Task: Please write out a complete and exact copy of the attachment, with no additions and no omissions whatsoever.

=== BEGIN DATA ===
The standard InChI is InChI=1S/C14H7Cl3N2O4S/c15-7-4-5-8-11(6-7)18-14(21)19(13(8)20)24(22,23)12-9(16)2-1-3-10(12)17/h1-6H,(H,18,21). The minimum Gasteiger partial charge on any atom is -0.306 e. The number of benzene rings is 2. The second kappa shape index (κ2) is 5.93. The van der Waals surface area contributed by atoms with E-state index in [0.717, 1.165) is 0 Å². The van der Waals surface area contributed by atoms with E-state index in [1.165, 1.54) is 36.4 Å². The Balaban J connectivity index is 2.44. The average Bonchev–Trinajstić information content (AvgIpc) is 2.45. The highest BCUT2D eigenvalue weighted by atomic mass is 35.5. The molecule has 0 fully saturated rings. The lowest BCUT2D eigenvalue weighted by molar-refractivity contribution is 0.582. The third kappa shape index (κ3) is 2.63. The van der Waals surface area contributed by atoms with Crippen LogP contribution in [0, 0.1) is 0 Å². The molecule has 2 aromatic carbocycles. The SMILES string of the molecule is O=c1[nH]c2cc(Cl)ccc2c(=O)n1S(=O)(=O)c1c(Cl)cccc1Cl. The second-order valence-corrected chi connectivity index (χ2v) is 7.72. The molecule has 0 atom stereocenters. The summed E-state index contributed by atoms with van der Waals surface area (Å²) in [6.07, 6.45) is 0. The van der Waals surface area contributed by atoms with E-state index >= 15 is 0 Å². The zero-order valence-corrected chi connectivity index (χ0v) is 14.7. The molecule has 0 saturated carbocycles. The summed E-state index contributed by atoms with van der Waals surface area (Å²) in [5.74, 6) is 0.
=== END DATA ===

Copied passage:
The standard InChI is InChI=1S/C14H7Cl3N2O4S/c15-7-4-5-8-11(6-7)18-14(21)19(13(8)20)24(22,23)12-9(16)2-1-3-10(12)17/h1-6H,(H,18,21). The minimum Gasteiger partial charge on any atom is -0.306 e. The number of benzene rings is 2. The second kappa shape index (κ2) is 5.93. The van der Waals surface area contributed by atoms with E-state index in [0.717, 1.165) is 0 Å². The van der Waals surface area contributed by atoms with E-state index in [1.165, 1.54) is 36.4 Å². The Balaban J connectivity index is 2.44. The average Bonchev–Trinajstić information content (AvgIpc) is 2.45. The highest BCUT2D eigenvalue weighted by atomic mass is 35.5. The molecule has 0 fully saturated rings. The lowest BCUT2D eigenvalue weighted by molar-refractivity contribution is 0.582. The third kappa shape index (κ3) is 2.63. The van der Waals surface area contributed by atoms with Crippen LogP contribution in [0, 0.1) is 0 Å². The molecule has 2 aromatic carbocycles. The SMILES string of the molecule is O=c1[nH]c2cc(Cl)ccc2c(=O)n1S(=O)(=O)c1c(Cl)cccc1Cl. The second-order valence-corrected chi connectivity index (χ2v) is 7.72. The molecule has 0 atom stereocenters. The summed E-state index contributed by atoms with van der Waals surface area (Å²) in [6.07, 6.45) is 0. The van der Waals surface area contributed by atoms with E-state index >= 15 is 0 Å². The zero-order valence-corrected chi connectivity index (χ0v) is 14.7. The molecule has 0 saturated carbocycles. The summed E-state index contributed by atoms with van der Waals surface area (Å²) in [5.74, 6) is 0.